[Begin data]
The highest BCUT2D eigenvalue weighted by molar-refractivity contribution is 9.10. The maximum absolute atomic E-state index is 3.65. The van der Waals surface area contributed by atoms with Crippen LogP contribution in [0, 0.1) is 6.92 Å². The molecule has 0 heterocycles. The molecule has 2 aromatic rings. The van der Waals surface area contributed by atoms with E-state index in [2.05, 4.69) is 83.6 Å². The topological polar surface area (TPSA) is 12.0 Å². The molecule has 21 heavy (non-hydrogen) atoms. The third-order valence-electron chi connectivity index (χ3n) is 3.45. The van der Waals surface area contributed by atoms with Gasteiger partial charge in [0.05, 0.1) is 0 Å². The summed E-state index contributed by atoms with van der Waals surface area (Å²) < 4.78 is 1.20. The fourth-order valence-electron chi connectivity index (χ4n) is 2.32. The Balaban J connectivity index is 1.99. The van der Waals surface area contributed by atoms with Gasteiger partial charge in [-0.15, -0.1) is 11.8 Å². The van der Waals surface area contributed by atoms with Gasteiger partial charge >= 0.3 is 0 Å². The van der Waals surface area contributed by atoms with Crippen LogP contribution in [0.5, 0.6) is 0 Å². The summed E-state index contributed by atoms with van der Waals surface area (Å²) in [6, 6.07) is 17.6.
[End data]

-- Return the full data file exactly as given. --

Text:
The highest BCUT2D eigenvalue weighted by molar-refractivity contribution is 9.10. The maximum absolute atomic E-state index is 3.65. The van der Waals surface area contributed by atoms with Crippen LogP contribution in [0, 0.1) is 6.92 Å². The molecule has 0 heterocycles. The molecule has 2 aromatic rings. The van der Waals surface area contributed by atoms with E-state index in [2.05, 4.69) is 83.6 Å². The topological polar surface area (TPSA) is 12.0 Å². The molecule has 21 heavy (non-hydrogen) atoms. The third-order valence-electron chi connectivity index (χ3n) is 3.45. The van der Waals surface area contributed by atoms with Gasteiger partial charge in [0.05, 0.1) is 0 Å². The summed E-state index contributed by atoms with van der Waals surface area (Å²) < 4.78 is 1.20. The fourth-order valence-electron chi connectivity index (χ4n) is 2.32. The Balaban J connectivity index is 1.99. The van der Waals surface area contributed by atoms with Gasteiger partial charge in [-0.15, -0.1) is 11.8 Å². The van der Waals surface area contributed by atoms with Gasteiger partial charge >= 0.3 is 0 Å². The van der Waals surface area contributed by atoms with Crippen LogP contribution in [0.5, 0.6) is 0 Å². The summed E-state index contributed by atoms with van der Waals surface area (Å²) in [6, 6.07) is 17.6.